It was back in 2011, eight months after landing the US PGA Championship title, that the young German decided he could no longer tolerate the fact he was unable to shape his golf ball from right to left.
"I could only play one shot and that was the fade," European Ryder Cup hero Kaymer told Reuters ahead of next week's Masters.
"It was always a safe shot, but unfortunately it makes the golf course at Augusta very difficult and a little bit longer. There were certain holes where I had a disadvantage.
"I can remember in 2011 I missed the cut for the fourth time in a row. I was sitting in the car with my coach (Gunter Kessler) and I was quite sad about my performances there," Kaymer added.
"At that stage I was number one in the world and I wasn't able to hit a draw. That was something I was quite upset about."
Kessler provided support and encouragement and together the pair set about working on the hook shot that is so valuable to any top golfer who has designs on sporting the coveted Masters Green Jacket.
"I talked to my coach and he said: 'No problem we can change'," said Kaymer. "'It will take some time but I agree that if you want to become a complete player we need to do something'."
Kaymer added: "That was the goal and that is what we did. At the end of the day I want to be happy and I want to develop as a golfer."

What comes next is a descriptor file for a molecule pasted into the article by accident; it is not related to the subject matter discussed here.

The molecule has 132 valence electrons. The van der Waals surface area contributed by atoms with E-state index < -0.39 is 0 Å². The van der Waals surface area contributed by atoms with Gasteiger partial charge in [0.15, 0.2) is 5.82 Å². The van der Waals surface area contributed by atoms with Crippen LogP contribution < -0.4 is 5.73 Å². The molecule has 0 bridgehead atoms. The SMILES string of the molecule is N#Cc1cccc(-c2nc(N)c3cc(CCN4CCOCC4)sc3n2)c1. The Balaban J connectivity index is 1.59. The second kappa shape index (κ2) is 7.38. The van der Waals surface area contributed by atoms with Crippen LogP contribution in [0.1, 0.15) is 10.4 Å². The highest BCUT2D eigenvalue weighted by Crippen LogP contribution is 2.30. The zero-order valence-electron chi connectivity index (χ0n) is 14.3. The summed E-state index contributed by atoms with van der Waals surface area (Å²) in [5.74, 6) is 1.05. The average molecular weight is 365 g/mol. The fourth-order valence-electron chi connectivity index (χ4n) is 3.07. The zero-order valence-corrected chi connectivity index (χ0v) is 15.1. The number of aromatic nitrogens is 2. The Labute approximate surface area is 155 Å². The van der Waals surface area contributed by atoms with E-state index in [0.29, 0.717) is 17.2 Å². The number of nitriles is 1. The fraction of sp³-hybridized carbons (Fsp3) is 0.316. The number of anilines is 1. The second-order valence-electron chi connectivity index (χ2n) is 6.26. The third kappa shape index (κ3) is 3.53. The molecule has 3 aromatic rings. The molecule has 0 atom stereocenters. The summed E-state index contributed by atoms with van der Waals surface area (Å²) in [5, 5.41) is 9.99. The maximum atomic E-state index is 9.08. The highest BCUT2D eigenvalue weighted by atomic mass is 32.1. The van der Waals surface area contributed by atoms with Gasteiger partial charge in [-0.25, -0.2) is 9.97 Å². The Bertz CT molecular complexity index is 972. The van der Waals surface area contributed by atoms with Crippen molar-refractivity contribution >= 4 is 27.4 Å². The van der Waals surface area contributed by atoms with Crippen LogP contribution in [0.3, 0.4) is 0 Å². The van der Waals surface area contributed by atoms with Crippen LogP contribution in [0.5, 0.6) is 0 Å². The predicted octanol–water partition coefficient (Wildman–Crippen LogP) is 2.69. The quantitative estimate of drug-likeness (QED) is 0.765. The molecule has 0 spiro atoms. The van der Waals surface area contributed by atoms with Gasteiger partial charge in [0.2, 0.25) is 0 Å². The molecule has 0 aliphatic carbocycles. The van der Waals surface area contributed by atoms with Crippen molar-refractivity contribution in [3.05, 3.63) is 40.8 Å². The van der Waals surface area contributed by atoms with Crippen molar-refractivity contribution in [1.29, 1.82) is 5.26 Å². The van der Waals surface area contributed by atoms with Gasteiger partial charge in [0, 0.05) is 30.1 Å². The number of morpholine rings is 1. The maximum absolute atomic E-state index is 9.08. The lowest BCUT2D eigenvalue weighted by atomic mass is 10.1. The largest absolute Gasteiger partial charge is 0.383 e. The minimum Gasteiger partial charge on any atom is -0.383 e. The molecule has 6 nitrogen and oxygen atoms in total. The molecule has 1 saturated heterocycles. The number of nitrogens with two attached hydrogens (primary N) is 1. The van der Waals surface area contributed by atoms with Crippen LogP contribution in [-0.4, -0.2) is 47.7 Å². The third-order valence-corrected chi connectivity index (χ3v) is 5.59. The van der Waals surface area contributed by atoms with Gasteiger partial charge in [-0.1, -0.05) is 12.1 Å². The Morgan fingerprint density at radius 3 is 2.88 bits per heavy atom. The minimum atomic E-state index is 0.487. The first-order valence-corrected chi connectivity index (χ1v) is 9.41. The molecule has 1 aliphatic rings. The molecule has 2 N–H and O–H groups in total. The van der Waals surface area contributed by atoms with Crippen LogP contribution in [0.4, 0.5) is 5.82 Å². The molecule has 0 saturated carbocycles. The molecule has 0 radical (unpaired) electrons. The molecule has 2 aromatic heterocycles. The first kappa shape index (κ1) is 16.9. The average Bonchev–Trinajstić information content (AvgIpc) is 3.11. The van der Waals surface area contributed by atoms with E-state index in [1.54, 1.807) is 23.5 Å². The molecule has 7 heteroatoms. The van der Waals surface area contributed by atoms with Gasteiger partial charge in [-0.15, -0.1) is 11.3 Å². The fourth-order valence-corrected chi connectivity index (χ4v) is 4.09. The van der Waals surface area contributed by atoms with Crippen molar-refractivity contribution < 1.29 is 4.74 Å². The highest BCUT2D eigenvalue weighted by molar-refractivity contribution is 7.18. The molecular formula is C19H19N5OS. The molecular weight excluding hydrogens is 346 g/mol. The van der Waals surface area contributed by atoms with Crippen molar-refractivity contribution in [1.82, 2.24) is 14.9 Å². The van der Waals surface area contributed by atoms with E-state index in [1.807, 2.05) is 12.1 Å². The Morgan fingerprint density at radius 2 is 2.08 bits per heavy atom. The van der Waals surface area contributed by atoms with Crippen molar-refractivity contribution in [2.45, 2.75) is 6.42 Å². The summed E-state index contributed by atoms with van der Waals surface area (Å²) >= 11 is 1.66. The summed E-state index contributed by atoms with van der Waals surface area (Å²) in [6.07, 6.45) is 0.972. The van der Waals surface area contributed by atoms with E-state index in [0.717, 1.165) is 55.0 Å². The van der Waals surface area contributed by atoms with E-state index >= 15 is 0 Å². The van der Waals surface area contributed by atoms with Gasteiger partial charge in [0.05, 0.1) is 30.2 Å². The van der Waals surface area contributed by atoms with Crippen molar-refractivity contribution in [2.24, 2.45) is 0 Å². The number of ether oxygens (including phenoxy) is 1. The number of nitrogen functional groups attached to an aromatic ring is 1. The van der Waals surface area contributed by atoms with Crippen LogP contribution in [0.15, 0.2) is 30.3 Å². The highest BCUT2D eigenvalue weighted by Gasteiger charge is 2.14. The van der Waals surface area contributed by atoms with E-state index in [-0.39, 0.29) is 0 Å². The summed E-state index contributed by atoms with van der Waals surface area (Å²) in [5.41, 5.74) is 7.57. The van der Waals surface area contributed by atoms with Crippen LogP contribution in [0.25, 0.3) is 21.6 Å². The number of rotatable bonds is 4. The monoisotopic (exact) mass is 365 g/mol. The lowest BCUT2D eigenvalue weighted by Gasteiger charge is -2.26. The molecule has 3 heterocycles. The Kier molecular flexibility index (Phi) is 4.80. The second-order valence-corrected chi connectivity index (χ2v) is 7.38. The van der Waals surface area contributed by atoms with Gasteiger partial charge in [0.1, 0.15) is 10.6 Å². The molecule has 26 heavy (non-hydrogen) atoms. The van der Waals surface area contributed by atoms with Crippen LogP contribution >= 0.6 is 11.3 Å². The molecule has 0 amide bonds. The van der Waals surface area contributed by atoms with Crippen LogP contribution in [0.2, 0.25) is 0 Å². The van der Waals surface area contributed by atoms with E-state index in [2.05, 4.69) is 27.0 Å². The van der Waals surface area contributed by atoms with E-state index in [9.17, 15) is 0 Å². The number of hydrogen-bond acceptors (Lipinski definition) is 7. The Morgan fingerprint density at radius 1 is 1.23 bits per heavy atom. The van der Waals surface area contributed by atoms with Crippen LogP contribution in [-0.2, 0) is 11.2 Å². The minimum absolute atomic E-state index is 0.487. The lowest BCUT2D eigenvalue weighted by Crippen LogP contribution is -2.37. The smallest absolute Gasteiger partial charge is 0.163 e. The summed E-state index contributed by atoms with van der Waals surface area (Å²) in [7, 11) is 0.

That conversation turned out to be a hugely significant step for Kaymer.
The German, who will turn 30 in December, saw his labours bear fruit in 2012 when he made his first Masters cut before going on to finish tied 44th.
Kaymer repeated the feat a year later, occupying a share of 35th place at the end of the opening Major championship of the season.
"Now I don't have any problems playing a draw," said the player who holed a nerve-tingling six-foot putt in Illinois in 2012 to ensure the Ryder Cup remained in European hands.
"At least I'm able to hit it! Obviously it's not my natural shot and I have to work a little bit more, but that's okay because I know I can hit that shot - and do it under pressure, too.
"That was important to me. I wasn't able to do that in the past and that's why I look forward to playing at Augusta now," Kaymer explained.
"It's not just for Augusta either, it's nice to be able to hit any shot on any golf course because it means you are prepared for any situation."
The swing change has come at a price, though, with Kaymer plunging down the rankings to number 60 and searching for his first win since the 2012 Nedbank Challenge in Sun City, South Africa.
"Of course I'm not happy about my ranking," he said, "although I kind of expected that I wouldn't stay world number one.
"For me it was okay to drop down after making those changes but I can understand some of my fans are a little disappointed because they want to see me playing well.
"Now I just need to play more tournaments to get back up the rankings," said Kaymer, a 10-times winner on the European Tour. "I am playing a lot over the next few weeks so it's a really exciting time.
"I'm really happy with the way things are developing and it's nice to want to move up again."
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